By the time you read this, the United States women’s national team might have recovered from their seeming three-day bender, but the magic, the magic, that was the 2019 World Cup will still live on, in our hearts.
It’s time for a round-up. Jill Ellis came in for a degree of flack in certain circles of Twitter for the States’ style of play and their bypassing of midfield, where some of their best players are. Was that fair? While the US made the fourth-most crosses per game (14), these crosses made up a very small percentage of their pass attempts into the opposition penalty area (they had the fifth-lowest rate for this). Even if only including the knock-out round, their rate of relying on crosses to get the ball into the box stays at a similar level nudging up from 28% to 30%.
I’m acutely aware that I’m probably not representing the complaints of the Ellis-sceptics (I tried, believe me), but they can point to the games against France and England as supporting evidence of their cause. Although the United States comfortably beat Spain and the Netherlands in the knock-outs – not just in attack, but limiting their opponents to just 0.26 expected goals in the two games combined – those two marquee matches were more of a coin-flip.
England weren’t just a penalty away from extra-time in scoreline-terms, take that chance out and the two sides would have been neck-and-neck in chance quality terms.
There have been murmurings of discontent in both England and France after their exits to the United States – about the stage at which the exit came, rather than the opponent – but they should be reassured by how close they came in these matches. If things had gone slightly differently, then perhaps it would be the French players sharing their celebrations on Instagram and the United States going through a period of crisis.
Something else to note for the Ellis-sceptics is that the United States’ final shots came in the 64th minute against France and the 58th minute against England. Teams often change strategy to protect a lead, but this is a whole different level of it, and very probably not an ideal one.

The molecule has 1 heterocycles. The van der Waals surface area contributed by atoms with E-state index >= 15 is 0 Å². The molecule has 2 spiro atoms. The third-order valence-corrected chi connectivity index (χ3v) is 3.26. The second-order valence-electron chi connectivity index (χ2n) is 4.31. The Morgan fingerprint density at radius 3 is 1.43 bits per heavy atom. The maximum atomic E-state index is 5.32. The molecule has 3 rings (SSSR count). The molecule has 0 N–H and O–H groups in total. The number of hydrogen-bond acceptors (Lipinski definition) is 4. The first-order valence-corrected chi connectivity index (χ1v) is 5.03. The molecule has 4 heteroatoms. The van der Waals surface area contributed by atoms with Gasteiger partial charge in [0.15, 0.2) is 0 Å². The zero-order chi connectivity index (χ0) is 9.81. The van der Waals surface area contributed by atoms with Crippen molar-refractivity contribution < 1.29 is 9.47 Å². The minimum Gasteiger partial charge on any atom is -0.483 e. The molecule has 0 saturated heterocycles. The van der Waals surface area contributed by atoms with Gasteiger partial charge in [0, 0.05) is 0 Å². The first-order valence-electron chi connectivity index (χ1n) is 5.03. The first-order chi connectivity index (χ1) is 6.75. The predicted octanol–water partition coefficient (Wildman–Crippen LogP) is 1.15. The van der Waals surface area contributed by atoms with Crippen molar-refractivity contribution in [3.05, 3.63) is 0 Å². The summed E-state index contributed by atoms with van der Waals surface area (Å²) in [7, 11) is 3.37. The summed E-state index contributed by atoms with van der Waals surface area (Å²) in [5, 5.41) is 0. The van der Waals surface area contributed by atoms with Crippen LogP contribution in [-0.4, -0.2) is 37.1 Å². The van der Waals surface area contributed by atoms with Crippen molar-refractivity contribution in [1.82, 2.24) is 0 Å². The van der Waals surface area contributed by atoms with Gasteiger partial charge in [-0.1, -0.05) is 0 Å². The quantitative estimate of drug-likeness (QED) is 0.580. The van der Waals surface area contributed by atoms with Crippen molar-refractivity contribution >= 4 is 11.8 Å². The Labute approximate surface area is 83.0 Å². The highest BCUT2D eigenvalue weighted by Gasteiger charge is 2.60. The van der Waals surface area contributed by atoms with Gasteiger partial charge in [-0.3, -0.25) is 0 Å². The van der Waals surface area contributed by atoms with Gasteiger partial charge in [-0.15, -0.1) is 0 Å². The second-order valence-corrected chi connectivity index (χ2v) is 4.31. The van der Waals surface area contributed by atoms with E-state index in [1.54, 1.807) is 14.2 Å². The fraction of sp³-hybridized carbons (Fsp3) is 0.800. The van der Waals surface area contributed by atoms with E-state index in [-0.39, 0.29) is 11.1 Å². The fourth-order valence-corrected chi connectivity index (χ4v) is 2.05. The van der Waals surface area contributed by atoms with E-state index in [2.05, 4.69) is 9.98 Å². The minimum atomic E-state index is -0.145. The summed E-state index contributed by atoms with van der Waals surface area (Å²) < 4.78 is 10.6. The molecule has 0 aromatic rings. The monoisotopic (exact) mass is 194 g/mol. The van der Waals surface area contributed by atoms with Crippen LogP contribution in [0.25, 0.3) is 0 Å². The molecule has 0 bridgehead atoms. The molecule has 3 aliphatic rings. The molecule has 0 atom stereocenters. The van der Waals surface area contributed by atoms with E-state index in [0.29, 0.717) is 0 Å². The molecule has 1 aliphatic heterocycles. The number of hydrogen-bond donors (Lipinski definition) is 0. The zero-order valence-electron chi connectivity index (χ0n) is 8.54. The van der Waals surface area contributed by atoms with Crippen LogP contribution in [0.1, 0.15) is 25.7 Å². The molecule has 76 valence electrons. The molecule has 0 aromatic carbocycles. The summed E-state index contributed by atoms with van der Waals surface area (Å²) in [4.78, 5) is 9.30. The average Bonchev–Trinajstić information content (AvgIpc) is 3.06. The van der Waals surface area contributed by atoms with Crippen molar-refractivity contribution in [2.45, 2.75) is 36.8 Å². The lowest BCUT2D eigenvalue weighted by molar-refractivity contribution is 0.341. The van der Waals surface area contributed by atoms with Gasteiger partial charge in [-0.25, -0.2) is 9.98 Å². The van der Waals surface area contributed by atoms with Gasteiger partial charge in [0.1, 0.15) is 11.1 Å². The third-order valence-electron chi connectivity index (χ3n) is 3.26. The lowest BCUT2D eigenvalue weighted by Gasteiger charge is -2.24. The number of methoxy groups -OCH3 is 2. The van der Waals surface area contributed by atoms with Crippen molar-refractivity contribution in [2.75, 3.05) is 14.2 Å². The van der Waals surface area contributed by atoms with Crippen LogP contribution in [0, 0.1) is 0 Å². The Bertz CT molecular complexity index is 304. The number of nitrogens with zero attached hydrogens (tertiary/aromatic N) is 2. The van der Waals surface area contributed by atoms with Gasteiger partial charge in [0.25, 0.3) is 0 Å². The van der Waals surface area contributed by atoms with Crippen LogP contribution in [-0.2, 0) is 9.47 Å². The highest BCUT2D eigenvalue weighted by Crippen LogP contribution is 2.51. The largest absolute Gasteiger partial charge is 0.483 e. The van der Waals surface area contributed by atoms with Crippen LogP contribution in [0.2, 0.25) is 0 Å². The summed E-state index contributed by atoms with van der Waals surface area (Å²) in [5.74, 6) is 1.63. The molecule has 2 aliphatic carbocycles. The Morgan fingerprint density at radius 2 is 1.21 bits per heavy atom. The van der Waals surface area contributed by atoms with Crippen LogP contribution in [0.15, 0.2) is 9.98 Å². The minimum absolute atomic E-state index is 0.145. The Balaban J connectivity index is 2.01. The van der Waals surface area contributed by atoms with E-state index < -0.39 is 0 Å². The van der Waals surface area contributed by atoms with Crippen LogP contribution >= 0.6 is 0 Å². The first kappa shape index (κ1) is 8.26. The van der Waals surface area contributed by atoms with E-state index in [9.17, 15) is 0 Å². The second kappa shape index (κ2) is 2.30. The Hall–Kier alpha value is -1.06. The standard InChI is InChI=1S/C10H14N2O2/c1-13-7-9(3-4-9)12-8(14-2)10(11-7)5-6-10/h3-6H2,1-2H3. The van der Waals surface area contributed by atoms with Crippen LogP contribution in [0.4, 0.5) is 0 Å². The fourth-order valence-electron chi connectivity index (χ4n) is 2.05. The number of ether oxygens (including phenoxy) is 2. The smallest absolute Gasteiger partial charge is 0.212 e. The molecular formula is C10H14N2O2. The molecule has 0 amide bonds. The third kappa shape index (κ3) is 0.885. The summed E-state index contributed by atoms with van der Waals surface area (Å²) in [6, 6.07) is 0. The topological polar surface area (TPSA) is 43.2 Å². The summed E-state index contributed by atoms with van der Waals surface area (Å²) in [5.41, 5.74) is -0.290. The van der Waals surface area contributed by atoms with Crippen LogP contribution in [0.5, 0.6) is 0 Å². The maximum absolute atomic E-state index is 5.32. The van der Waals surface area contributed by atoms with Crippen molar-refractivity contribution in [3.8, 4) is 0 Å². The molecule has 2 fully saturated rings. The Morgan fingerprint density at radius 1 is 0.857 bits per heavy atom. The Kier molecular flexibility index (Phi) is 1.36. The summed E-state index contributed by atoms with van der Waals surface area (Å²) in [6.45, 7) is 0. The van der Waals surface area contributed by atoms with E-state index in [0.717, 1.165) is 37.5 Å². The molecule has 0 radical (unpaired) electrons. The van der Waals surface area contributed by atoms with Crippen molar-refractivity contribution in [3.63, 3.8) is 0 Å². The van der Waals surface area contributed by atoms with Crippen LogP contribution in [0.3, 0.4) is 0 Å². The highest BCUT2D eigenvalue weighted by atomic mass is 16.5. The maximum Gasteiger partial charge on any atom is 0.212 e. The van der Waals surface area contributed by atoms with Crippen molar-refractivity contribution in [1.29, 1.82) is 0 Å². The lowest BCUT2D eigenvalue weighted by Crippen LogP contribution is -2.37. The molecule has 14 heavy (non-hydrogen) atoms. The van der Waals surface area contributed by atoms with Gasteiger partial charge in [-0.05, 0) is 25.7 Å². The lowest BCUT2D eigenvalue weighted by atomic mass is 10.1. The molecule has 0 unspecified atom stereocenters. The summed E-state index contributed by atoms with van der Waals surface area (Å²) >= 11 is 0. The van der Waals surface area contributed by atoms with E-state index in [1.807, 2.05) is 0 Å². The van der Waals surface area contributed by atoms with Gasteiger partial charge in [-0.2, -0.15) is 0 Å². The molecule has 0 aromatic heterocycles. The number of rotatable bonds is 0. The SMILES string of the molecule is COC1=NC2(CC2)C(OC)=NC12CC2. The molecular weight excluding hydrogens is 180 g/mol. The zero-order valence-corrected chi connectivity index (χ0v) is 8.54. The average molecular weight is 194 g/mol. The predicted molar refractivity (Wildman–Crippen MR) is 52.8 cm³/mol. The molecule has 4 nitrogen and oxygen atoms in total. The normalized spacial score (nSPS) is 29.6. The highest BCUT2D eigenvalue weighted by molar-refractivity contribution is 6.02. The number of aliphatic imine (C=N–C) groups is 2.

That is, I’m sure, enough on the Americans. The World Cup wasn’t just about them, and there were so many players who caught the eye. Caroline Graham Hansen was the one who many were drawn to (and was highlighted before the tournament started by Katja Kragelund), but the dribble queen of the tournament was Cameroon’s Ajara Nchout, who averaged 6.14 successful dribbles per 90 minutes at a 78% success rate. While we’re on dribbling, shout-out to Abbie McManus, whose only successful dribble in the tournament was also a nutmeg – we’ll keep the victim a secret to spare their blushes.
Spain were a collective ‘one to watch’, their rise since 2015 showing the power that can come through an at-least-slightly supportive mix of FA, clubs, and public. Jenni Hermoso and Lucia Garcia were two stars of the attack, but some ‘wow, those are good stats’ praise should be sent the way of full-back Marta Corredera.
She put up some incredibly high defensive numbers, as well as dribble and ball progression figures. Full-backs are becoming household names on a slightly more frequent basis nowadays, and Corredera was up there alongside the best of them.
It would be utterly remiss of me not to mention the player who, as an Englishman, I say was the true best player of the World Cup, Ellen White. She gave opponents no rest, pressing them more consistently than most, if not all, forwards at the tournament, and coupling it with a fantastic ability to find space to have, and finish, high-quality chances. A remarkable 64% of her open-play, non-headed shots came with zero outfield defenders between her and goal. Out of the strikers to take ten or more of these shots, only Sam Kerr and the aforementioned Graham Hansen bettered it.
Her performances in France will reassure Manchester City, who brought her in just before the World Cup started to replace compatriot Nikita Parris next season, with Parris joining a long line of world stars at Lyon. The World Cup has brought domestic leagues into sharper focus across the board, with fans worldwide calling on their FAs to build on this summer success (or invest due to a lack of it) and grow the women’s game. One can only hope that, by 2023, these discussions and fan- and player-led protests are no longer even needed.
Talking about the present and the future and things away from the pitch, editing the World Cup coverage for StatsBomb was a dream. I’ve referenced pieces by Katja (on Norway) and Michele Taylor (on Spain) already, but each of the freelancers was great, Rachel Rose Gold on Jamaica, Anushree Nande on stand-outs of the group stage, and Eilidh Thomson breaking down the Netherlands-Sweden semi-final. Me and regular editor Mike Goodman popped up with some articles now and then too.
Playing with the freely available StatsBomb data for some of my articles was also particularly fun, and I’d urge anyone interested in stats to check it out and poke around. The pressures data in particular is something that’s a whole new world to explore, and the data even has an expected goals model and sequences framework built in so that you don’t have to create those things yourself. You can find more information about how to get started here and StatsBomb have their own R package to help you work with the data here.